But Achebe’s trailblazing literary efforts transcend his writings. His connection with Heinemann facilitated the Heinemann African Writers Series, which published over 300 books between 1962 and 2003, exposing many African writers to an international audience.
He received many awards and honours for his literary achievements, including the 2007 Man Booker International Prize.
Outside the literary scene, Achebe was an ambassador for the Biafran independence movement during the Nigerian Civil War and wrote about his experiences in his memoir There Was a Country.
Chimamanda Ngozi Adichie
Chimamanda Ngozi Adichie is an acclaimed writer and feminist icon. Her works have been translated into over 30 languages worldwide and won multiple awards, including the Commonwealth Writers’ Prize, the Orange Prize, and the US National Book Critics Circle Award.
An embodiment of many firsts, Chimamanda is the first Nigerian and youngest African to receive the UN Foundation Global Leadership Award, the first woman to receive a chieftaincy title in her hometown Abba, and the first person to represent the iconic Dior handbag, Lady 95.22.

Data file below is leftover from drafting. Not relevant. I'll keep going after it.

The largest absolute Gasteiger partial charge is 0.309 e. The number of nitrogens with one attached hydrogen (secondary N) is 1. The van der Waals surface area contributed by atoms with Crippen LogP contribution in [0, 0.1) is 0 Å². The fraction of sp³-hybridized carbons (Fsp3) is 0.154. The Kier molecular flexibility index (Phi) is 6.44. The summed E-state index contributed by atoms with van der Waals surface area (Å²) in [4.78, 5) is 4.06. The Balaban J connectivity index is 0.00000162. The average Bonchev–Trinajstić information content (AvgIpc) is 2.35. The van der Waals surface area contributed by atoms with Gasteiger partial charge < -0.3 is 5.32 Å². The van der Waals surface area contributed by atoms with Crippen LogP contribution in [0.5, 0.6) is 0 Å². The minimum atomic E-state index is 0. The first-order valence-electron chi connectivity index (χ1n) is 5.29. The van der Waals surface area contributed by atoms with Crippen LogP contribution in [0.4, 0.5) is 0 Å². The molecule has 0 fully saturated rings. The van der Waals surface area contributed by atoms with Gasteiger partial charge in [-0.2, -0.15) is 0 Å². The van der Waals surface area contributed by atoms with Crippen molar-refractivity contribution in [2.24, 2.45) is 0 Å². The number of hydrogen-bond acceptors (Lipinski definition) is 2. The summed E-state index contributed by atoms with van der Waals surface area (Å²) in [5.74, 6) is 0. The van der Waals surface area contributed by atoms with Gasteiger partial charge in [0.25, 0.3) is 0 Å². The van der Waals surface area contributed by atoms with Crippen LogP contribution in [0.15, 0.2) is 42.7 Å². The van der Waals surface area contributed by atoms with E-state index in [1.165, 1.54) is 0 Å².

In 2022, she became the first African woman to join the ranks of Oprah Winfrey and Muhammadu Ali to receive the W.E.B Du Bois Medal, Harvard University’s highest honour in African and African American studies. She has been recognised by TIME Magazine as one of 100 Most Influential People in the World and Fortune Magazine’s 50 Greatest Leaders.
Dora Nkem Akunyili
Dora Nkem Akunyili is Nigeria’s most widely acclaimed Director-General of the National Agency for Food and Drug Administration and Control (NAFDAC), where she served from 2001 to 2008. Specially motivated to attack the country’s counterfeit drug problem by the loss of her sister, aged 21, to injections of fake insulin as part of regular diabetes treatment, she harnessed the human and material resources available to her for maximum impact.